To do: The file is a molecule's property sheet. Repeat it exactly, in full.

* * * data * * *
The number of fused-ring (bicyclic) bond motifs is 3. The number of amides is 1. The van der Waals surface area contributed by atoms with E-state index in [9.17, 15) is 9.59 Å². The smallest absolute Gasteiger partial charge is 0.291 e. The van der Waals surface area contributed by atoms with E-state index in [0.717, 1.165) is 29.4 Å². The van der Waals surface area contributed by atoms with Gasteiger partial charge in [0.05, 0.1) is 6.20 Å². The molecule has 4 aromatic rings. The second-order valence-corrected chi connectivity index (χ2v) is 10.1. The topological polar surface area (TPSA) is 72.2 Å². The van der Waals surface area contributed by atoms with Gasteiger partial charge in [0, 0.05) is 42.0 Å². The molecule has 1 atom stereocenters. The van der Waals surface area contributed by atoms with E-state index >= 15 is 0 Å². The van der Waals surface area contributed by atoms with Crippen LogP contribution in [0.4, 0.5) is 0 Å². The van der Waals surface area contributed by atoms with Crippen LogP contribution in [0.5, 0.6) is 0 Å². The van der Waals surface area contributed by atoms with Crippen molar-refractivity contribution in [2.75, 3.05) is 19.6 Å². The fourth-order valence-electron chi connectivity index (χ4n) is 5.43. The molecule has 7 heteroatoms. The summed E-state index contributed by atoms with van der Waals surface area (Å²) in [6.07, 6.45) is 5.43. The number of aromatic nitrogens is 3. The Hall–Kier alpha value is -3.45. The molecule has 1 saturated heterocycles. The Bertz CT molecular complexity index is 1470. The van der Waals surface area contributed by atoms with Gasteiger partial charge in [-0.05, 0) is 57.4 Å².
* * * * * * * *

The number of fused-ring (bicyclic) bond motifs is 3. The number of amides is 1. The van der Waals surface area contributed by atoms with E-state index in [9.17, 15) is 9.59 Å². The smallest absolute Gasteiger partial charge is 0.291 e. The van der Waals surface area contributed by atoms with E-state index in [0.717, 1.165) is 29.4 Å². The van der Waals surface area contributed by atoms with Gasteiger partial charge in [0.05, 0.1) is 6.20 Å². The molecule has 4 aromatic rings. The second-order valence-corrected chi connectivity index (χ2v) is 10.1. The topological polar surface area (TPSA) is 72.2 Å². The van der Waals surface area contributed by atoms with Gasteiger partial charge in [0, 0.05) is 42.0 Å². The molecule has 1 atom stereocenters. The van der Waals surface area contributed by atoms with E-state index >= 15 is 0 Å². The van der Waals surface area contributed by atoms with Crippen LogP contribution in [0.4, 0.5) is 0 Å². The van der Waals surface area contributed by atoms with Crippen LogP contribution in [0.5, 0.6) is 0 Å². The van der Waals surface area contributed by atoms with Crippen molar-refractivity contribution in [2.75, 3.05) is 19.6 Å². The fourth-order valence-electron chi connectivity index (χ4n) is 5.43. The molecule has 7 heteroatoms. The summed E-state index contributed by atoms with van der Waals surface area (Å²) in [6.07, 6.45) is 5.43. The number of aromatic nitrogens is 3. The Hall–Kier alpha value is -3.45. The molecule has 1 saturated heterocycles. The Bertz CT molecular complexity index is 1470. The van der Waals surface area contributed by atoms with Gasteiger partial charge in [-0.05, 0) is 57.4 Å².